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Category:  Did You Know?
Published:  November, 2008

Did You Know?
By Al Owens

Did you know that Uniontown’s one time claim of having a large number of millionaire citizens was, for some people across the country, a mere curiosity?

That’s how the Racine (Wisconsin) Weekly Journal looked at it on February 20th, 1903.

In an article comprised of miscellaneous oddities from around the world, it was stated that “Brookline, Mass. is the richest city in America, but Uniontown, Pa., has more millionaires than any other town its size, leaving out health resorts.”

That sort of thing may have been of great importance to Fayette County residents at the time, but the people of Racine read about it in a column titled “Gossip From Here and There.”

Those same readers also learned in that same article such tidbits as “Wisconsin’s most valuable crop is hay.”

Did you know that Racine’s newspaper readers may have gotten a completely different impression of the Uniontown area, if they’d seen the following headline just four years later? COUNTERFIETER’S DEN RAIDED.

That article appeared in Racine’s Daily Journal in August of 1907. It was an item about a group of “foreign” counterfeiters who’d apparently been discovered operating out of their Smithfield headquarters.

It seems the neighborhood had been recently “flooded” with counterfeit coins. The trail led back to five people whose hideout was raided and their molds, as well as “a big quantity of spurious coin (was) found concealed about the place.”

Did you know that personal domestic strife, in case you didn’t already know this, can even inflict the highest officials of government?

That’s what happened to William Andrews Clark in April of 1903.
Clark was a U.S. Senator of Montana. He’d been a wealthy miner, an army officer and had been the president of Montana’s state constitutional convention before getting elected to the U.S. Senate in 1889 - and again in 1901.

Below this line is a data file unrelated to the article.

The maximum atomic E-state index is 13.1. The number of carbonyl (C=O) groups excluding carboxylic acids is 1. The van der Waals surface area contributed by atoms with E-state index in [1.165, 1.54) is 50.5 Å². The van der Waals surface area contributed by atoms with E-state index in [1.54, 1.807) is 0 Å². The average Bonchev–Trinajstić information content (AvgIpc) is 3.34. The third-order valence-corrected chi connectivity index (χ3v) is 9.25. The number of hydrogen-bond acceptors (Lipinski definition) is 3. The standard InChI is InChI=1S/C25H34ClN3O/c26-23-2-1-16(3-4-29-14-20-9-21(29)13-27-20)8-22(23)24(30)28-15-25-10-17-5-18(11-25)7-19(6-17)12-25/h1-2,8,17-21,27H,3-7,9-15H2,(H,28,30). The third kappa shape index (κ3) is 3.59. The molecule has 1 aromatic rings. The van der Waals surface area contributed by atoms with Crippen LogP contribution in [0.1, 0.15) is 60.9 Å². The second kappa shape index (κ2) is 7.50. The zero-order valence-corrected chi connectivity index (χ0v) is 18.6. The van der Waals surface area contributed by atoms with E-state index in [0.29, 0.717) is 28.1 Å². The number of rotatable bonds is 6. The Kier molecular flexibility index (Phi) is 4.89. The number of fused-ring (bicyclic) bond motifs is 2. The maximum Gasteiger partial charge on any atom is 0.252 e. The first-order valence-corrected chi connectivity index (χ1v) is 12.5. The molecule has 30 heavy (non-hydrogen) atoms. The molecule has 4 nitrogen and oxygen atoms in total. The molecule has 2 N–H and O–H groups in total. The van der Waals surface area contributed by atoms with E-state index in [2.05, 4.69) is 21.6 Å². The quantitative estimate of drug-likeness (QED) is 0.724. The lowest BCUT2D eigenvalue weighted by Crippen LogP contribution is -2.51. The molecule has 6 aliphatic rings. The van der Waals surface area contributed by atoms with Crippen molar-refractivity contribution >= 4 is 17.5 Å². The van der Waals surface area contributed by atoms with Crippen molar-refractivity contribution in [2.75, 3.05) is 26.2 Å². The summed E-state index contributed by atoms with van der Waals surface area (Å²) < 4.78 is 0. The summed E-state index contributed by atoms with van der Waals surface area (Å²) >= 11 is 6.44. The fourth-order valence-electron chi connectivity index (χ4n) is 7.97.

In 1903, however, he’d gained widespread negative notoriety when he was sued for breach of marriage. The Honolulu (Hawaii) Gazette reported in April of that year, that despite Clark’s denials, “his name has nevertheless been connected with many women in connection with matrimony.”

None of this may seem to be worthy of a mention in an article that depends heavily on historical events with Fayette County origins – until you consider Sen. Clark was born in Connellsville, Pa. on January 8th, 1839.
Did you know that the grit and determination of a young Uniontown reporter - in the face of unbelievable tragedy - earned him nationwide acclaim?

Oliver William “Billy” Field had aspired to become a news reporter in 1936 when he was a senior at Uniontown High School.

He’d been preparing for his future profession while he was a senior at Uniontown High School. He worked on the school’s Maroon and White news. He also covered “assignments” as a cub reporter for the Uniontown Evening Genius and the Morning Herald newspapers, when he wasn’t busily selling daily copies of them as a newsboy.

In January, young Field’s byline could be found on a story about the end of Christmas vacation for the city’s school children. Field reported the children were feeling “low” after being away from school for 12 days.

But there would undoubtedly be more serious stories Field would cover.

One month later, while checking with firemen on the telephone about a local house fire, he discovered the man inside who had been burned was his father – Earl Field.

According to the account in the February 17th Morning Herald, young Billy hung up the telephone and told his editor – J.S. “Dad” Albright – “I’m going out there now but I’ll be sure to phone you all the details as soon as I can learn them. You can count on me.”

The story continued with Field returning to the newspaper office in a half hour, “with tears streaming down his face and chin trembling, despite brave efforts to keep his self-control, the lad turned over his information for the story.”

The account of the contentious cub reporter accompanied his picture in newspapers around the country.

But the story didn’t end there. A year later, in June of 1937, a new radio station – WMBS - went on the air in Uniontown. Field became the first “news broadcaster” for the fledgling broadcasting outlet as the “Radio Voice of the Herald-Genius.”

Did you know that a Uniontown mayor once fought for the rights of people who wanted to spit on the city’s sidewalks?

As unusual as that may seem, it happened. I’ll unravel that mystery next week.